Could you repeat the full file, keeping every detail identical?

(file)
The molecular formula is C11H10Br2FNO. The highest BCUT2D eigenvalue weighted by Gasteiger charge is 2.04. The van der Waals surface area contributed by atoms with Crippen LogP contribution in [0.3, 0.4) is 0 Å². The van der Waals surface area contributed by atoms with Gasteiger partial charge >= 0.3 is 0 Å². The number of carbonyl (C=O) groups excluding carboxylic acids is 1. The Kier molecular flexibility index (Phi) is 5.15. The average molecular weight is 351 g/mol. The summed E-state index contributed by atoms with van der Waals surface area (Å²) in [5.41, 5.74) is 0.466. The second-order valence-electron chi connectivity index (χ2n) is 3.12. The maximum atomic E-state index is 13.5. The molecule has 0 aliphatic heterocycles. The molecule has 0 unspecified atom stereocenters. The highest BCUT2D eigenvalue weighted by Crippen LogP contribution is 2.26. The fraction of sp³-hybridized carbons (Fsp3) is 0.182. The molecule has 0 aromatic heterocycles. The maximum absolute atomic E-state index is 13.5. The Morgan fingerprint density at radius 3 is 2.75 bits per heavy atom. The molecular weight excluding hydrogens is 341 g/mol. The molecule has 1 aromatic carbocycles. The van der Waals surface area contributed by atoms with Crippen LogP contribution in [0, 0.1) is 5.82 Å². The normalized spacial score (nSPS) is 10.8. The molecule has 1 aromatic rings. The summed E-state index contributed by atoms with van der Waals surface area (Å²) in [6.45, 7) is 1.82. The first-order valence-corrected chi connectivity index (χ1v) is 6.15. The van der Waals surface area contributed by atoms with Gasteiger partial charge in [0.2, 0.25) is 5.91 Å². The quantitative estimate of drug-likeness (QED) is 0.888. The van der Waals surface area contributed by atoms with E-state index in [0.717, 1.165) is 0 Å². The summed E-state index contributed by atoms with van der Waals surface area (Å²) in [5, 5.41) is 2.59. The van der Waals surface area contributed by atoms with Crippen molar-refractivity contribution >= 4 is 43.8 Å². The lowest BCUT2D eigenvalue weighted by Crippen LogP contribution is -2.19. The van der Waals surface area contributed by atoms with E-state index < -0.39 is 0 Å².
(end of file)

The molecular formula is C11H10Br2FNO. The highest BCUT2D eigenvalue weighted by Gasteiger charge is 2.04. The van der Waals surface area contributed by atoms with Crippen LogP contribution in [0.3, 0.4) is 0 Å². The van der Waals surface area contributed by atoms with Gasteiger partial charge >= 0.3 is 0 Å². The number of carbonyl (C=O) groups excluding carboxylic acids is 1. The Kier molecular flexibility index (Phi) is 5.15. The average molecular weight is 351 g/mol. The summed E-state index contributed by atoms with van der Waals surface area (Å²) in [5.41, 5.74) is 0.466. The second-order valence-electron chi connectivity index (χ2n) is 3.12. The maximum atomic E-state index is 13.5. The molecule has 0 aliphatic heterocycles. The molecule has 0 unspecified atom stereocenters. The highest BCUT2D eigenvalue weighted by Crippen LogP contribution is 2.26. The fraction of sp³-hybridized carbons (Fsp3) is 0.182. The molecule has 0 aromatic heterocycles. The maximum absolute atomic E-state index is 13.5. The Morgan fingerprint density at radius 3 is 2.75 bits per heavy atom. The molecular weight excluding hydrogens is 341 g/mol. The molecule has 1 aromatic carbocycles. The van der Waals surface area contributed by atoms with Crippen LogP contribution in [0, 0.1) is 5.82 Å². The normalized spacial score (nSPS) is 10.8. The molecule has 1 aromatic rings. The summed E-state index contributed by atoms with van der Waals surface area (Å²) in [6.45, 7) is 1.82. The first-order valence-corrected chi connectivity index (χ1v) is 6.15. The van der Waals surface area contributed by atoms with Gasteiger partial charge in [0.2, 0.25) is 5.91 Å². The quantitative estimate of drug-likeness (QED) is 0.888. The van der Waals surface area contributed by atoms with E-state index in [0.717, 1.165) is 0 Å². The summed E-state index contributed by atoms with van der Waals surface area (Å²) in [5, 5.41) is 2.59. The van der Waals surface area contributed by atoms with Crippen molar-refractivity contribution >= 4 is 43.8 Å². The lowest BCUT2D eigenvalue weighted by Crippen LogP contribution is -2.19. The van der Waals surface area contributed by atoms with E-state index < -0.39 is 0 Å².